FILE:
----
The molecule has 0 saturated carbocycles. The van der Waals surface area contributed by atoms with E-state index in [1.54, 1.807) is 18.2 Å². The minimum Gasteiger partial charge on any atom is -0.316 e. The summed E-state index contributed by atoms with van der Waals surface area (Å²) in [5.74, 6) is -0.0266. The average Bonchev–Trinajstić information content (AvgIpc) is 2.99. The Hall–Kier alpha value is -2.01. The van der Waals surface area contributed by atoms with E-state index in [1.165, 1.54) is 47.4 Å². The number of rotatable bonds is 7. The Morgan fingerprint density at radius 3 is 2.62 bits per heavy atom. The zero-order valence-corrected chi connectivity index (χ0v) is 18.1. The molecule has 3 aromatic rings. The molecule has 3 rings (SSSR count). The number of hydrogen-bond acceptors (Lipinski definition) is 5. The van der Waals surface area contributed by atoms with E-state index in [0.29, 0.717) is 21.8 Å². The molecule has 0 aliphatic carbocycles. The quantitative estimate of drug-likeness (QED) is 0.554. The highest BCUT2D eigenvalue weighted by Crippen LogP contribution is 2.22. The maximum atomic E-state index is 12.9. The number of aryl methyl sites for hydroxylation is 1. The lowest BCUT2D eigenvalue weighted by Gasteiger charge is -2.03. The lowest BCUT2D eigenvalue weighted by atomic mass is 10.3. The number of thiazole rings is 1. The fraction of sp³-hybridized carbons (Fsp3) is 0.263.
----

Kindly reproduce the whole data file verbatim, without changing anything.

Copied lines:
The molecule has 0 saturated carbocycles. The van der Waals surface area contributed by atoms with E-state index in [1.54, 1.807) is 18.2 Å². The minimum Gasteiger partial charge on any atom is -0.316 e. The summed E-state index contributed by atoms with van der Waals surface area (Å²) in [5.74, 6) is -0.0266. The average Bonchev–Trinajstić information content (AvgIpc) is 2.99. The Hall–Kier alpha value is -2.01. The van der Waals surface area contributed by atoms with E-state index in [1.165, 1.54) is 47.4 Å². The number of rotatable bonds is 7. The Morgan fingerprint density at radius 3 is 2.62 bits per heavy atom. The zero-order valence-corrected chi connectivity index (χ0v) is 18.1. The molecule has 3 aromatic rings. The molecule has 3 rings (SSSR count). The number of hydrogen-bond acceptors (Lipinski definition) is 5. The van der Waals surface area contributed by atoms with E-state index in [0.29, 0.717) is 21.8 Å². The molecule has 0 aliphatic carbocycles. The quantitative estimate of drug-likeness (QED) is 0.554. The highest BCUT2D eigenvalue weighted by Crippen LogP contribution is 2.22. The maximum atomic E-state index is 12.9. The number of aryl methyl sites for hydroxylation is 1. The lowest BCUT2D eigenvalue weighted by Gasteiger charge is -2.03. The lowest BCUT2D eigenvalue weighted by atomic mass is 10.3. The number of thiazole rings is 1. The fraction of sp³-hybridized carbons (Fsp3) is 0.263.